CSIRO eyes petascale supercomputer for Pawsey Centre

The agency will kick off construction of the centre in 2012

The proposed Pawsey Centre building layout

The proposed Pawsey Centre building layout

The Commonwealth Scientific and Industrial Research Organisation (CSIRO) is on the hunt for the petascale supercomputer that will underpin its Pawsey Centre, scheduled to be in place by 2014.

The centre is to be located in Kensington, Western Australia, and was first outlined in May 2009 when the Federal Government allocated $80 million, under its Super Science Initiative, to its establishment.

The aim is to crunch data for scientific research projects including the Australian Square Kilometre Array Pathfinder (ASKAP) project and the Murchison Widefield Array (MWA) radio astronomy telescopes, which are pegged to have a combined usage of just 25 per cent of the centre’s computing resources. It will also support other areas of science including geoscience, nanotechnology and biotechnology.

The agency will complete the project in two parts, with phase one to encompass the delivery of a real-time computer (RTC) along with a base system for the petascale computer by October 2012. The RTC will support both the ASKAP and the MWA projects in the processing of real-time data and the production of data for ongoing research.

Phase two will involve support for system design, porting and tuning of the system in order to achieve sustainable petaflop performance levels in April 2014.

“By deferring some of the upgrade for 18 months, it will allow newer technology to be implemented with better price-performance, i.e. more capacity, from 2014 onwards and smoother step up,” agency documents read.

“The split delivery is designed to ensure that the project can benefit from any advances that will become available in 2013 and 2014.”

According to agency documents, the supplier of the new petascale supercomputer will also provide the RTC due to interoperability issues, but notes the systems may be separated to prevent the users of one system interfering with the other and vice versa.

“The Petascale system will be a research facility, and will thus not require real-time levels of availability,” agency documents read. “Sufficient protection must be provided so that there is no single point of failure in critical parts such as the file systems, and batch servers, and so that these can be shut down without loss of data in the event of power supply loss.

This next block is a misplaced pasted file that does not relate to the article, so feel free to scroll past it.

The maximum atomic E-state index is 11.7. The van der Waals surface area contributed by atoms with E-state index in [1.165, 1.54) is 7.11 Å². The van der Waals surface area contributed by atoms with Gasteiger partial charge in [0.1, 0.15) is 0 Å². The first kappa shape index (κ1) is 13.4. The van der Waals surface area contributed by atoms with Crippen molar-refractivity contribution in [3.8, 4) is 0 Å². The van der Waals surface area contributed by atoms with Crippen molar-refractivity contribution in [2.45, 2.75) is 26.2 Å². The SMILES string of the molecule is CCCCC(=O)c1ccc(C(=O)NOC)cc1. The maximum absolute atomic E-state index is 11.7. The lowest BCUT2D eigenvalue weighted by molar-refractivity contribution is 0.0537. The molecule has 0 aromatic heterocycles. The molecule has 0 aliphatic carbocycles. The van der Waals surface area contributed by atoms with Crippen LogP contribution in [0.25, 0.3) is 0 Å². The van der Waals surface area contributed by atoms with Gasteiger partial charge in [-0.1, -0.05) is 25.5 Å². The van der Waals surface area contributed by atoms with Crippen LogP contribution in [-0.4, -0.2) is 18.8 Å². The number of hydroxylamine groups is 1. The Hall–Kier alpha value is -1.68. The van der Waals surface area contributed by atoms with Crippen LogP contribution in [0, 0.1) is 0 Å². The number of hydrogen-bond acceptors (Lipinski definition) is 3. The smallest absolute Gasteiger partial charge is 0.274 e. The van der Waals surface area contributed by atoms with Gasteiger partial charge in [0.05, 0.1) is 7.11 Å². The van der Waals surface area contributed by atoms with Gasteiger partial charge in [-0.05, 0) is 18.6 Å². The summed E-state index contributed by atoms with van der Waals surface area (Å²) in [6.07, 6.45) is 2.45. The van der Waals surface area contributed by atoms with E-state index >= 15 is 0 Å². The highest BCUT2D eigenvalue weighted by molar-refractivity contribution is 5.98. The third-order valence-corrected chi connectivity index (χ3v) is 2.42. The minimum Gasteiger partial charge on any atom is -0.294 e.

“The RTC has more critical needs, to service the data flow from large and expensive facilities. It needs to be able to accept data with a lead-time of perhaps 5 seconds at any time.”

A number of additional components are also being sought, including a hierarchical storage management (HSM) system, a tape library, networking components including a firewall and border router, Ethernet fabric, along with virtual machines and systems integration.

Due to issues of interoperability, the agency has requested that applicants that apply to provide the petascale supercomputer and real-time computer also submit applications for the additional components.

Construction of the centre will begin in 2012, with the 1000 square metre main building to house the ICT infrastructure with an additional floor below for electrical, water and network connections for the facility. A separate building will also be built to house mechanical machinery.

The facility is run by iVEC, established in June 2000, which is a joint venture between the CSIRO, Curtin University of Technology, Murdoch University, Edith Cowan University and the University of Western Australia.

“The biggest challenge faced by iVEC as we enter the age of Petascale computing is ensuring that Australian researchers are in a position to make effective use of such supercomputers,” agency documents read. “This is a daunting challenge, as it requires a paradigm shift for researchers to embrace highly parallel computer programs.”

CSIRO first outlined the Pawsey Centre plans in January 2010 with the agency stating that it would spend up to $5 million on a "high-availability container-based Linux cluster with a high speed, low latency interconnect, globally accessible file system, UPS and appropriate cooling infrastructure" high performance computing system.

Further procurement details were released in May this year.

Follow Chloe Herrick on Twitter: @chloe_CW

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Tags ASKAPSquare Kilometre Array (SKA) radio telescopePawsey High Performance Computing CentreCommonwealth Scientific and Industrial Research Organisation (CSIRO)

More about CowanCSIROCSIROCurtin UniversityCurtin University of TechnologyEdith Cowan UniversityEdith Cowan UniversityFederal GovernmentiVECKensingtonLinuxMurdoch UniversityMurdoch UniversityPathfinder HoldingsTechnologyUniversity of Western Australia

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